Are Your Kidneys Your Weakest Link?
by Peter TS Melnychuk
Your Gut Feeling[This article is the third in a series summarizing information in French osteopath Jean Pierre Barral’s Understanding the Messages of Your Body (North Atlantic Books, 2007)]
If you are like most Mosaic magazine readers, you are curious about what creates Illness and what creates Health. The 21st century has brought us a more inspired dialog around this topic and much of it is directed to the “body-mind connection.”
In the Winter 2008 issue of Mosaic I wrote on JP Barral’s take on the body-mind connection – specifically the internal organs and their interaction with what he calls the Big Boss – the brain. He reveals that the brain, once overstressed, copes with emotional overload by discharging specific stressors into specific organs. Parental issues, for an example, are generally routed to the liver. Barral further observes that a struggling internal organ triggers a predictable emotional behaviour in a person, which in turn results in a precise set of physical pains and symptoms. The loop is completed when these pains and symptoms are looped back to the brain.
We are wired, then, to allow a psychosomatic cycle of “emotion-organ-behaviour-organ.” It is not difficult to imagine how a negative version of this feedback loop can spiral into illness; but our knowledge of the loop can help us construct a positive loop that builds our health. Any good work we do to heal an emotional wound will also support the health of an associated organ. The reverse is also true. With therapies like Visceral Manipulation we can improve the health and function of the internal organs. This physiological improvement will help transform our behaviour (less pain, more energy, healthier eating, deeper uninterrupted sleep, more resistance to stress), and consequently improve our emotional state.
In this instalment of YGF, we address the kidneys. The kidneys manage and allocate the 70% of our body weight that is made up of water. They produce certain hormones, and convert proteins into urea and uric acid. Along with the liver, the kidneys are the big kahunas in the detoxification process. They filter 1500 liters of blood and extract about 1 1/2 litres of urine daily!
Sometimes our kidneys perform poorly because of genetics or illness. But they can also cause problems because they have slipped (“ptosed”) from where they are ideally situated, into an unfortunate position in the body. This can be the result of a number of factors including
- a fall on the tailbone
- rapid weight loss
- poor posture
- mental depression
- severe physical trauma
- chronic coughing
- as a result of surgery or giving birth
Here are the emotional tendencies and physical symptoms of those whose weakest link is their kidneys.
There is a thread of fear underlying the behaviour of kidney people. Most are vulnerable to insecurities and self-doubts. There are intermittent bouts of pessimism. Fear of abandonment is not uncommon. Those with the weakest kidneys may betray serious existential fear around accidents or natural disasters that might happen. It is not unusual for them to possess a latent rage.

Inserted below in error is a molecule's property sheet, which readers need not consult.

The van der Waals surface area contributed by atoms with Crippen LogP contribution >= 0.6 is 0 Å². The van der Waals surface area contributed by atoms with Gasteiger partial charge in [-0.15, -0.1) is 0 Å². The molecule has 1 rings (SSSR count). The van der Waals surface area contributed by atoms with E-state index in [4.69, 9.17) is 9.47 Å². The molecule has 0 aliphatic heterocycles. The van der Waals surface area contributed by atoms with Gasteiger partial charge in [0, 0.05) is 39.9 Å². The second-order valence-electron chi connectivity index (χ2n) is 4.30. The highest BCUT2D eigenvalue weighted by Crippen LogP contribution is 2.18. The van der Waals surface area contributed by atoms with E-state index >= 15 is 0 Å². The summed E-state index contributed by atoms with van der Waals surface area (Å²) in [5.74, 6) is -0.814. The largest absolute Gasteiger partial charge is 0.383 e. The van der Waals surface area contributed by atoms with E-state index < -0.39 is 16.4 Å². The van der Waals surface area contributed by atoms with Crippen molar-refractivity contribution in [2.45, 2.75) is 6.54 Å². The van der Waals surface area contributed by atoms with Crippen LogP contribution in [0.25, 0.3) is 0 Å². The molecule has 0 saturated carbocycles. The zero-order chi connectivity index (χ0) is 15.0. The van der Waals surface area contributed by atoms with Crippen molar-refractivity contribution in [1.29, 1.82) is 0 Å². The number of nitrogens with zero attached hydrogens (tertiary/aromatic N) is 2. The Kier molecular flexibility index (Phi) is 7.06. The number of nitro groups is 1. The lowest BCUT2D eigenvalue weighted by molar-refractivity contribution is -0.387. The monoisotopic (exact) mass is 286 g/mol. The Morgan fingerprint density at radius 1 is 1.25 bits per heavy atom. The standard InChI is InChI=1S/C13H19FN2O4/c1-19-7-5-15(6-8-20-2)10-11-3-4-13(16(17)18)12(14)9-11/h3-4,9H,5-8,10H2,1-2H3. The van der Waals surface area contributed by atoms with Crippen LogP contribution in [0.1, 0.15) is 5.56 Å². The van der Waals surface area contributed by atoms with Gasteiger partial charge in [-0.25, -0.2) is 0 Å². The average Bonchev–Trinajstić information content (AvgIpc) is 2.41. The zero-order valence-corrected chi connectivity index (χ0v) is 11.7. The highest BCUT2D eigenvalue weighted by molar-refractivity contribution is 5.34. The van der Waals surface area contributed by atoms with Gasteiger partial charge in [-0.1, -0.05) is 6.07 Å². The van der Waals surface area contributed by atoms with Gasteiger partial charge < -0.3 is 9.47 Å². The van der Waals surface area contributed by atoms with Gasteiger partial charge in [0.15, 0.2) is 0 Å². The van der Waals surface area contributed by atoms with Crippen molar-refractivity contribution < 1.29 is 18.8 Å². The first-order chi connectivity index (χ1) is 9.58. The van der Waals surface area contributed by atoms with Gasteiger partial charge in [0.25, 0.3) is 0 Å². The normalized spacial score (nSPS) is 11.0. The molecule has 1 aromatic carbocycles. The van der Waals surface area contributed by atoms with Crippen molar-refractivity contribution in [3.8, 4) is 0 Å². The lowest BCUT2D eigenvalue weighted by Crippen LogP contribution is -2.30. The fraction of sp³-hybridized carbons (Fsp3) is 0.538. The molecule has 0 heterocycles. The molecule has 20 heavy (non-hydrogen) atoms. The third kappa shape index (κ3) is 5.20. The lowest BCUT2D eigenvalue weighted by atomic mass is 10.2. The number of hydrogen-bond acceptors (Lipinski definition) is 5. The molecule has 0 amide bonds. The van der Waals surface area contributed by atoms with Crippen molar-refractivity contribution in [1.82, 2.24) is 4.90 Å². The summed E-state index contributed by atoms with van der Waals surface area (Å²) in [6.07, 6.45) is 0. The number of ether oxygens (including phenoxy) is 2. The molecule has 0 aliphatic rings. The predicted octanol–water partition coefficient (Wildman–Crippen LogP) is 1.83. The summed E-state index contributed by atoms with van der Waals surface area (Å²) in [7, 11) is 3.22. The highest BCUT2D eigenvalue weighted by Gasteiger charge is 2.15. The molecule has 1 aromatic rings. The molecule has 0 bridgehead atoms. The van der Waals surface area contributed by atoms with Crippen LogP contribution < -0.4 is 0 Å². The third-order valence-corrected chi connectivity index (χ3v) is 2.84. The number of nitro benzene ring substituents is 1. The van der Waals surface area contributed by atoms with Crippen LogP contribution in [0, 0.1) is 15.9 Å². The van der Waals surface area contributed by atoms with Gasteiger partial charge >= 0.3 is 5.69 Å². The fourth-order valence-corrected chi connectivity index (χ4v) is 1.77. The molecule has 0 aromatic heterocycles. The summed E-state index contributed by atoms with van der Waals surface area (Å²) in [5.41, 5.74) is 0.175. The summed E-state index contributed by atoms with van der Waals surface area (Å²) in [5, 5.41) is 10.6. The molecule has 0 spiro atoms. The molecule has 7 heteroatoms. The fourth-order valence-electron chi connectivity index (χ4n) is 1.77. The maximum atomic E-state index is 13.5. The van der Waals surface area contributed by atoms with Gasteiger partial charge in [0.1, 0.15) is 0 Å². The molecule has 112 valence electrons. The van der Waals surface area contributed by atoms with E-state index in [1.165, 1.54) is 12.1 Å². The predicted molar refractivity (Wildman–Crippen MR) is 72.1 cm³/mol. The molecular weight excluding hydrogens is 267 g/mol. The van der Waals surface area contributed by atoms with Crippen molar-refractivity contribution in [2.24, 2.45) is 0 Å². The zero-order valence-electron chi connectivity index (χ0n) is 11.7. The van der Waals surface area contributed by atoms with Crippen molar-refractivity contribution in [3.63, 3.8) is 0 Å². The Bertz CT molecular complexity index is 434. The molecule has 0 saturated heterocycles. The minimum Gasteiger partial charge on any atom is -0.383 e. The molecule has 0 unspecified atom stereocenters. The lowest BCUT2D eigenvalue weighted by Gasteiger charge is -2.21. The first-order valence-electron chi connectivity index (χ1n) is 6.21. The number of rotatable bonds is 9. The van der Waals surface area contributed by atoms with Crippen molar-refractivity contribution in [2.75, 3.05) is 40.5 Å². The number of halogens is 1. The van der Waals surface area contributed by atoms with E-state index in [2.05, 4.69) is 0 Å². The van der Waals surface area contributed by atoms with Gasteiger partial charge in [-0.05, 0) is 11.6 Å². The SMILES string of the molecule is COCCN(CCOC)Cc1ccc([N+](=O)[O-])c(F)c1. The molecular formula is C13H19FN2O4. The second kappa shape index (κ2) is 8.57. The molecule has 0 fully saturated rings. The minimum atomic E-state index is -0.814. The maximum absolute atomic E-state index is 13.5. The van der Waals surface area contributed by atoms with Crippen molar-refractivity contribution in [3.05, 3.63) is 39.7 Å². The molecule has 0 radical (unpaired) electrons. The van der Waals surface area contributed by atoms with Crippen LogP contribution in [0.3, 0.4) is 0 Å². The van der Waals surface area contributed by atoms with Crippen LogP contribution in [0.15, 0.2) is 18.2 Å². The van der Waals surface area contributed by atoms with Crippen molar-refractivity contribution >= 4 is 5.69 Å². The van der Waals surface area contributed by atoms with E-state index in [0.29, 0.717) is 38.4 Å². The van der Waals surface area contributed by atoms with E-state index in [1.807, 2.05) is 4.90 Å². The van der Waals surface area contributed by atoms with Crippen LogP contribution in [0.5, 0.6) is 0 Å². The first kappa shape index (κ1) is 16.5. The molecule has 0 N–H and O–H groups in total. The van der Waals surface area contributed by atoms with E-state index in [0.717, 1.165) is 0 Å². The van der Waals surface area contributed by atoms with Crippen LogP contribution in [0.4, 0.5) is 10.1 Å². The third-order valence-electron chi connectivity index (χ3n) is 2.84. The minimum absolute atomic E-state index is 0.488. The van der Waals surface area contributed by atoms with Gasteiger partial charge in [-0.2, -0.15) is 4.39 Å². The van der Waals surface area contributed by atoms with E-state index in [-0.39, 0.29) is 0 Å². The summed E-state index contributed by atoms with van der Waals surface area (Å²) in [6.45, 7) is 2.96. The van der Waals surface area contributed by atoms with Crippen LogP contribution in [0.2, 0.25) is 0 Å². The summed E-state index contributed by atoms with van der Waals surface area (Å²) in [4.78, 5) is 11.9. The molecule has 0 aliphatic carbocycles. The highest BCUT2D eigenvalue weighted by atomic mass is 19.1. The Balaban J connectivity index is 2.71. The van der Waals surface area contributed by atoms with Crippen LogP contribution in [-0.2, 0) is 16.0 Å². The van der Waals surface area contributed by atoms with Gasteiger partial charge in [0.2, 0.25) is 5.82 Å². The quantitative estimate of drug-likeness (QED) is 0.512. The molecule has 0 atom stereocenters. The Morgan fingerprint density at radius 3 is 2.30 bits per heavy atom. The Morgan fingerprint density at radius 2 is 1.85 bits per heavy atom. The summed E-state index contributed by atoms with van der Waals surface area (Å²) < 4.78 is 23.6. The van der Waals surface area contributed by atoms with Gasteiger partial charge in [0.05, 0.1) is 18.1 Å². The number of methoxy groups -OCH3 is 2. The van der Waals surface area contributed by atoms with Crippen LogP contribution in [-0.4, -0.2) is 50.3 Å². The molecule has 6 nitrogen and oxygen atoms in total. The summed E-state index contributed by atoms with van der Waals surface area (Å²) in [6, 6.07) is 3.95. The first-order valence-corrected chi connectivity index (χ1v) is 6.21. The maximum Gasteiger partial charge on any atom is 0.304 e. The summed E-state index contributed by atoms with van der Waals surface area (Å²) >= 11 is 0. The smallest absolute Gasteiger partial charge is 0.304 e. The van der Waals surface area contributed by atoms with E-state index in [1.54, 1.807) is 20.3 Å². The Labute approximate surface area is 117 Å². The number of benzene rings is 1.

These vulnerabilities are often camouflaged in kidney people by their remarkable capacity to push themselves beyond their own limits (sometimes to their benefit, other times not). When their kidneys feel good, they are live wires, and their energy is infectious. In spite of their doubts, they feel compelled to lead, but in a way that is uncomfortable with dissent. They are remarkably generous.
Deep fatigue, overall lack of strength; dark, sometimes puffy circles under the eyes; dull, limp hair; swollen legs and feet; sensitivity to cold; variable blood pressure; lower back pain that is worst upon rising; lower back (lumbar) pain at night, even while lying down (back pain due to spinal or muscular misalignment will usually be relieved by lying down); short waves of pain in back or stomach due to crystals (kidney stones in the making) in the urine; cloudy urine that smells of ammonia; certain sacroiliac, groin, and foot pains (related to kidneys that have descended (‘ptosed’) & have impinged on key nerves).
Peter Melnychuk is a Visceral Manipulation Practitioner working in Edmonton and Calgary. He serves as a VM Teaching Assistant for the Barral Institute. He is also a Certified Chi Nei Tsang Instructor, Practitioner and RMT. Check out his website at www.unwindthebelly.ca
Note: This information is for educational purposes only. It is intended to supplement your current health program and not to replace the care of a doctor. For diagnosis or treatment of any disease please consult a licensed physician.
2009 Peter Melnychuk. This article was adapted from a piece first published in the Summer 2009 edition of Mosaic Magazine, & is reprinted with permission.